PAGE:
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The rising of the star cluster known as Matariki (Pleiades) marks the beginning of the Māori New Year. It is a unique celebration that not only celebrates te ao Māori (the Māori world) but Aotearoa New Zealand’s natural cycles. This year Matariki will be celebrated between the June 25 and July 3.
In ancient times, the rising of the Matariki stars marked the time for Māori when food gathering had been completed and it was time to hunker down out of the cold for the months of winter. This allowed time for joining with whānau to feast, to wānanga (learn and discuss) – for entertainments and indoor games (tākaro). It was also a special time of year to reflect on the past and look forward to the future and to honour and farewell those who had died. It was believed that loved ones had transformed into stars – te hunga kua whetūrangitia – shining down from the heavens.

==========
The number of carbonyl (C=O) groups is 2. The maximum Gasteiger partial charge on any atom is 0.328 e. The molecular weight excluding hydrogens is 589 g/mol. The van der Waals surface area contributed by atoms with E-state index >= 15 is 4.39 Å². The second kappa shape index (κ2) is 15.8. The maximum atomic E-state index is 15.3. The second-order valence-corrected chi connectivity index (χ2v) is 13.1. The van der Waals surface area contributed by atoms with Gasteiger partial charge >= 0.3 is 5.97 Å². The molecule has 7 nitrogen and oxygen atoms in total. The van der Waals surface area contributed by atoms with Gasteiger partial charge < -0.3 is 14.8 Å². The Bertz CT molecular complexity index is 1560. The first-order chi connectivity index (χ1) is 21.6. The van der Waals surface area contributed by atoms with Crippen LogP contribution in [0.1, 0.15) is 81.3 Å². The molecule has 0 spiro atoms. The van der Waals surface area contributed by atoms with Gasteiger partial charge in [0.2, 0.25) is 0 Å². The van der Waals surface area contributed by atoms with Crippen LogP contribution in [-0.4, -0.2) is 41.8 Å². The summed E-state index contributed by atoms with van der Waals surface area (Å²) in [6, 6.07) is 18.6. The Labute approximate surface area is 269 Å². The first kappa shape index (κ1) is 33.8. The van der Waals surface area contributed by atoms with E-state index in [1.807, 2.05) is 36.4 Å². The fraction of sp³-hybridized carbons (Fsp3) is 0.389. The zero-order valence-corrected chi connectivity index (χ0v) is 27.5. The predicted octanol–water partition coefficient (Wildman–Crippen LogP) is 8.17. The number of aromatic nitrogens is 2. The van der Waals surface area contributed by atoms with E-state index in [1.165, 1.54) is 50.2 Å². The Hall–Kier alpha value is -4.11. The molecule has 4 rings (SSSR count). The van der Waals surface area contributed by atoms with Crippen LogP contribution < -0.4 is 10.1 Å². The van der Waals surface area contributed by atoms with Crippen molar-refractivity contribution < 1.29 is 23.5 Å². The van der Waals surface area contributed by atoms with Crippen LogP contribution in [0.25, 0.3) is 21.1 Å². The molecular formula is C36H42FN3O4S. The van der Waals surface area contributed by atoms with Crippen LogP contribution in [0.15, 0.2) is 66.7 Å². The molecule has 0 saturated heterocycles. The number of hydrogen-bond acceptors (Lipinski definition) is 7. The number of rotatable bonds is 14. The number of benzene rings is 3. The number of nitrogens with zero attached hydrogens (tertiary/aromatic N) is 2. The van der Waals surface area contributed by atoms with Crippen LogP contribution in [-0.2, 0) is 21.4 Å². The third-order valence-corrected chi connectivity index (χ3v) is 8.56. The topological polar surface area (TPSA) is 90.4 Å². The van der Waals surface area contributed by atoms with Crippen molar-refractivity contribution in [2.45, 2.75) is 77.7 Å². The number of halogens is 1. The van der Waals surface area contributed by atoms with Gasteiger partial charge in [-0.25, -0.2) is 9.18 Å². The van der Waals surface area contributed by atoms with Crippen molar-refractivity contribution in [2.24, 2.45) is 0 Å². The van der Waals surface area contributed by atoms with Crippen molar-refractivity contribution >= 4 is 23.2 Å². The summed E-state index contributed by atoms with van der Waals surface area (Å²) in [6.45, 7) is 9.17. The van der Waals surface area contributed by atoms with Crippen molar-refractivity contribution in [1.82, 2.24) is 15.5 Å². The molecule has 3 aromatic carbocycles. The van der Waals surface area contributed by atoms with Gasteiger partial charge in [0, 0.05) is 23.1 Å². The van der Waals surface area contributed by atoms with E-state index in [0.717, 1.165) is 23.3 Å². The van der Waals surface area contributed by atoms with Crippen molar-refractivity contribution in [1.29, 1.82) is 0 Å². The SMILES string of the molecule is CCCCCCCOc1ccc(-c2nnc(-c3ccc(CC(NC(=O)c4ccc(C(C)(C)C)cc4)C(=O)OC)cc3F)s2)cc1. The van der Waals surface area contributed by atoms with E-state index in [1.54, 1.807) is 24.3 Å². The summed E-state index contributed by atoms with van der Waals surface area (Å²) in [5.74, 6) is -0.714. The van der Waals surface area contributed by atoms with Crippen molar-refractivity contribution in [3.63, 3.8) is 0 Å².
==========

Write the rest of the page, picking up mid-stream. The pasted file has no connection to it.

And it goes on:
For tohunga (spiritual leaders), the rising of Matariki provided portents of the year ahead. Each star symbolised different aspects of the new year and whether they appeared bright or hazy dictated how the year might unfold.
Today Matariki offers us an opportunity to celebrate our unique culture and natural world. It is a time to reflect in the latency of winter and to celebrate with whānau and friends.
Page authorised by Office of the Deputy Vice-Chancellor Māori
Last updated on Tuesday 18 June 2019